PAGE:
16. The student and instructor made a half-hour pre solo flight consisting of a least one go-a-round and three consecutive satisfactory landings. The student was signed off for solo and told to proceed solo making two touch-and-go's followed by a full stop. The instructor disembarked and went to the tower. The preliminaries proceeded as planned with a beautiful approach only to be terminated, unexpectedly, with a go-a-round. The second approach also produced a go-a-round to be followed by a most satisfactory full stop landing. The bewildered instructor proceeded to the ramp in time to see the student get out of the plane. A war dance ensued. The gist of which seemed to indicate that the student had mixed up go-arounds with touch-and go's. An immediate corrective flight produced excellent results.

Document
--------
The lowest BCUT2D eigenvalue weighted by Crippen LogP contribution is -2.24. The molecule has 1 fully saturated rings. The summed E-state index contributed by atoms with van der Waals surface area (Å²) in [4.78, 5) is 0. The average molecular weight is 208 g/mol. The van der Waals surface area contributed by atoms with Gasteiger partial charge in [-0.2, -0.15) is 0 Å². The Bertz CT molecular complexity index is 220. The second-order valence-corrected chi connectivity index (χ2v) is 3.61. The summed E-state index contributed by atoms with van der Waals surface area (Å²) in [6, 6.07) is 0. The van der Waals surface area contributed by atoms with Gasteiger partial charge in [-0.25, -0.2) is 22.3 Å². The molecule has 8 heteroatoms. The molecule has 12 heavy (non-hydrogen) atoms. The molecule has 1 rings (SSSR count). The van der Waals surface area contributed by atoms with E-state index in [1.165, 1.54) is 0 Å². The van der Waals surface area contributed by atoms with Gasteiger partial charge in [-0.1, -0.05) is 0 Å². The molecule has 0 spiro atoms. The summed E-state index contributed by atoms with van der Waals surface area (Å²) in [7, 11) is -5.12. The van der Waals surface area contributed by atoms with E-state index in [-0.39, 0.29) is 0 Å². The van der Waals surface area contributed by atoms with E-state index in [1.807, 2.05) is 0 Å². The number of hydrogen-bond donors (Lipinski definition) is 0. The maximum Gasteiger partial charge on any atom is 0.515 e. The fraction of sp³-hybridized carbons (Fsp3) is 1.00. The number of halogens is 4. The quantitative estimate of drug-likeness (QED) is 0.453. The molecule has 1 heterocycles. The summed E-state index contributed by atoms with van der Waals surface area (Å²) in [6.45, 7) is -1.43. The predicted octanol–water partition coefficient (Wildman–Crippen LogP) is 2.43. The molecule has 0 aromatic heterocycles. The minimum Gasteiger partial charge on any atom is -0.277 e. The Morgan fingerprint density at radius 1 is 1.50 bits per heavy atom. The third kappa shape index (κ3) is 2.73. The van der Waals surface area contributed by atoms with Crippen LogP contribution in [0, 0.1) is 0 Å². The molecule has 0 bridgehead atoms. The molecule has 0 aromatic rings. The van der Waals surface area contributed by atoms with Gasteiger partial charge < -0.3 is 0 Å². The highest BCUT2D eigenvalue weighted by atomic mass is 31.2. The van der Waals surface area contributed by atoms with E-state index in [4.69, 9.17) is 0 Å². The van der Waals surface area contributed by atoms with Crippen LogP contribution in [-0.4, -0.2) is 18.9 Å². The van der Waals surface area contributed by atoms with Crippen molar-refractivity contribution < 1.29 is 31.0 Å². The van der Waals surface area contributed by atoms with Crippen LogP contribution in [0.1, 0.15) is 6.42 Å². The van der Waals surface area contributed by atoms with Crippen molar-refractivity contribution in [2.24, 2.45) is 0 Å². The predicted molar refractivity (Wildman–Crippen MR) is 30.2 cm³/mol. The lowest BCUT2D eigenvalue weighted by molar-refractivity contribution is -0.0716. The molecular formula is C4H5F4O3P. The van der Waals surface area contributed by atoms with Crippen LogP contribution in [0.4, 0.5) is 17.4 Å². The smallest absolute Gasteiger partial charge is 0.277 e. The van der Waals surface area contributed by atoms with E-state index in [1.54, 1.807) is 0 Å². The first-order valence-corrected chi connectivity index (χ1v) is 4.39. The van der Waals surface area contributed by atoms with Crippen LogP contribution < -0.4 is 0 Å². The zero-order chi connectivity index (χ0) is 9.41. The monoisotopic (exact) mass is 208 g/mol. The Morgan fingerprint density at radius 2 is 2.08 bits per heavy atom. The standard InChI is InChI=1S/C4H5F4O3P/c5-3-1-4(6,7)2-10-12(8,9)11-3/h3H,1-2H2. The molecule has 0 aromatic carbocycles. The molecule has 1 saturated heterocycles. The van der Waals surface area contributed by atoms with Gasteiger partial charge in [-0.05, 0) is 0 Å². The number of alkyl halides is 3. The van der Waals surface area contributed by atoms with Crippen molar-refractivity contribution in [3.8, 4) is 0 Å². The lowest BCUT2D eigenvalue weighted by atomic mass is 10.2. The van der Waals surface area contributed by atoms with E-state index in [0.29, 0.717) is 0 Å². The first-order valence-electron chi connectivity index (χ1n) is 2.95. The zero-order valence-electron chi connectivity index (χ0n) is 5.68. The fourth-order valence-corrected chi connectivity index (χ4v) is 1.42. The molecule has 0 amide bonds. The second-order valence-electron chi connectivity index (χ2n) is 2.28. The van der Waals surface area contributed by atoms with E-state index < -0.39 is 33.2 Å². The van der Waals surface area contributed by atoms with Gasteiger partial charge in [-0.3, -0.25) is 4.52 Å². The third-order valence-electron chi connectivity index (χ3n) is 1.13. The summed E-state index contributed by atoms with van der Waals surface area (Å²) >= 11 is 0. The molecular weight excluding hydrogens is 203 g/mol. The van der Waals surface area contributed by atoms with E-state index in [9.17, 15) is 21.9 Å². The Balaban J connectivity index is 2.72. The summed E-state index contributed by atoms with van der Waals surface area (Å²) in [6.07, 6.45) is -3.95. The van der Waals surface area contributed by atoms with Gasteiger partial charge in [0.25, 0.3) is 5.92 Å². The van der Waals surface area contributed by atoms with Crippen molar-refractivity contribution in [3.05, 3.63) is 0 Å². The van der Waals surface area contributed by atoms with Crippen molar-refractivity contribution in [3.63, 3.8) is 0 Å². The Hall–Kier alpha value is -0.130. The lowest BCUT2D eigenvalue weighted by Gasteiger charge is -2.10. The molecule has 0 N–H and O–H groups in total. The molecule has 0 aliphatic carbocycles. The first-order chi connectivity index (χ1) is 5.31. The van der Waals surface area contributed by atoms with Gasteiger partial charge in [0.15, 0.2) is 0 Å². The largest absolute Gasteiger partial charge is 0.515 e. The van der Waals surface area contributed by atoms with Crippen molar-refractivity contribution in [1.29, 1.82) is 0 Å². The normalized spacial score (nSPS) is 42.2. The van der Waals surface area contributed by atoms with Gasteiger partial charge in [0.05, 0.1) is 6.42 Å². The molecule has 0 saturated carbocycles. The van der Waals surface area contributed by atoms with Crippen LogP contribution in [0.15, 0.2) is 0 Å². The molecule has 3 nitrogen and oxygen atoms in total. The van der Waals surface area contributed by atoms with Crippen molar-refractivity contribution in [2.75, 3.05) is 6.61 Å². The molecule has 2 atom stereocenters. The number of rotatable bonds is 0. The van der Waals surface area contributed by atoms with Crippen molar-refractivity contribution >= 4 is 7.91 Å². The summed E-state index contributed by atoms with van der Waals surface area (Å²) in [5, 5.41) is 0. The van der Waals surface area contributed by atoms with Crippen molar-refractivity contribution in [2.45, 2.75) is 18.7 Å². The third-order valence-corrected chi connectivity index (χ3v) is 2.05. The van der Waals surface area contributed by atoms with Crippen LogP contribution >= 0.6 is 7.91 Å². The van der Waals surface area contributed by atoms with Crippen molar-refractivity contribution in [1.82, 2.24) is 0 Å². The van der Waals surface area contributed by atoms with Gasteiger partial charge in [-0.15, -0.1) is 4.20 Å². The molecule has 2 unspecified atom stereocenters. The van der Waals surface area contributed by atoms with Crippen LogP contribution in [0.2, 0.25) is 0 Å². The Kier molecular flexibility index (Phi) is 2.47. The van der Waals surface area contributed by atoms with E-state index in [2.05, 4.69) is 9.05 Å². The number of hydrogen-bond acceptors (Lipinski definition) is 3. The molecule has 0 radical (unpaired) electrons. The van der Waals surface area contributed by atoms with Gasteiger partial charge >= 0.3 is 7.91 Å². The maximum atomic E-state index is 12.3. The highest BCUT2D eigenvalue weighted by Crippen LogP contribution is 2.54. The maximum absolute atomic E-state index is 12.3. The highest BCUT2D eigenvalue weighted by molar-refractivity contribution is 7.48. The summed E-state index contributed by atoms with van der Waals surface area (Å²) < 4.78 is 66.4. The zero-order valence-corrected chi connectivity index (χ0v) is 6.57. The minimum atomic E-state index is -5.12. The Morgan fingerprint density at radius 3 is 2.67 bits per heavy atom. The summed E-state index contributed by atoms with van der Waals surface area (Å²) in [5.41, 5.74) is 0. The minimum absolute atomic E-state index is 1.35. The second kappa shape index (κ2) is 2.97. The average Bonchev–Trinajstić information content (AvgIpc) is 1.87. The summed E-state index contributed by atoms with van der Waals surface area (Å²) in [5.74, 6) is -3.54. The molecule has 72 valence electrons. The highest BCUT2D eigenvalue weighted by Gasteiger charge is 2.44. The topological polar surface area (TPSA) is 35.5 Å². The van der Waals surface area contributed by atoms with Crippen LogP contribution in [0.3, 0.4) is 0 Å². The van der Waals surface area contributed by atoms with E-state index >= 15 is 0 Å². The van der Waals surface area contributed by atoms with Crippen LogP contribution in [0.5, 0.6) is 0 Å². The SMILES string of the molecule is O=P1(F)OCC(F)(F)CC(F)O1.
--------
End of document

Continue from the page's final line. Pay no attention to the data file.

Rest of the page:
17. The cross-country from the valley to the foothills. The altitude selected by the student was fine for the valley but too low to easily locate the airport in the hills. The fact that the instructor makes a practice of never looking directly at the destination didn't help any. Moral: The visual reference of your passenger can be deceptive especially if an instructor.
18. The cross country student had persisted in his request for an accompanied flight to Lake Tahoe, CA. The student planned flight would be (small) ifr (I follow roads) once into the Sierras. The student selected altitude made the wooded roads easily visible. A moment of instructor induced inattention caused a fork in the road to be followed to the right instead to the left. It is not impossible to fly right by Lake Tahoe without seeing it.
19. Student came to plane admitting that he had failed to do the recommended reading and review of previous tape recorded lesson. Instructor extended discussion time to compensate for lack of preparation. Flight to neighboring field for landings and back did not go well. Student remarked, "That was not a very good lesson. Was it?" IT WAS A VERY GOOD LESSON.